In short, economic bias is a conflict-of-interest in which money is involved.
One party may have the motivation to alter its behavior for the reason that it will benefit financially based on the action or nonaction of another. Some economic biases are obvious; when we purchase a new or used car, we understand that the selling agent (a) wants us to purchase a car and( b) would prefer that we purchase it for a higher, rather than lower, price. When we purchase life insurance, we expect that the agent wants to sell us more so that he or she can make a larger commission. But many economic biases are not so easy to spot. Did you know, for example, that the economic bias of a home and auto insurance agent is actually to sell you less insurance?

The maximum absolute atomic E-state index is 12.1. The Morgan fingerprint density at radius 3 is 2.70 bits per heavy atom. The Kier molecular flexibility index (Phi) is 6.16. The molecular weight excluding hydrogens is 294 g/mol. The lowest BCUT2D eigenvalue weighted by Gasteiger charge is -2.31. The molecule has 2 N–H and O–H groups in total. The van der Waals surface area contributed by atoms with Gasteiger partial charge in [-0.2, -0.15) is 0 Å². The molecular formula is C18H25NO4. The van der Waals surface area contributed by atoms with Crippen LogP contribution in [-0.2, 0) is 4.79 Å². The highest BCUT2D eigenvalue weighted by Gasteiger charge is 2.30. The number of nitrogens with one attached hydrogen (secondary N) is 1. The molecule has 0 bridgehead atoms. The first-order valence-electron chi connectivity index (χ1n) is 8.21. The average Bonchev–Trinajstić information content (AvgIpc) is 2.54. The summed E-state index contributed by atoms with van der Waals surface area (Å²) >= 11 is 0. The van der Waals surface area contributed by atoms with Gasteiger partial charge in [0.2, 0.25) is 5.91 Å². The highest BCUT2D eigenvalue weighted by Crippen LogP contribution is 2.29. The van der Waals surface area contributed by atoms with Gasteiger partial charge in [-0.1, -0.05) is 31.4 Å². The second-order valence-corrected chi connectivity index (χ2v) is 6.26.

We are well-served to recognize that economic bias exists in every service or transaction, corporation, or nonprofit. Car salesmen and insurance agents exhibit it, but so do financial advisors, lawyers, universities, authors, pastors and doctors. Economic bias in and of itself is not bad, and it is not our objective to make you paranoid or judgmental of every interaction involving money. But you are a better-educated consumer if you know how to spot it, bring it to the forefront of your business dealings and minimize it to the greatest degree possible.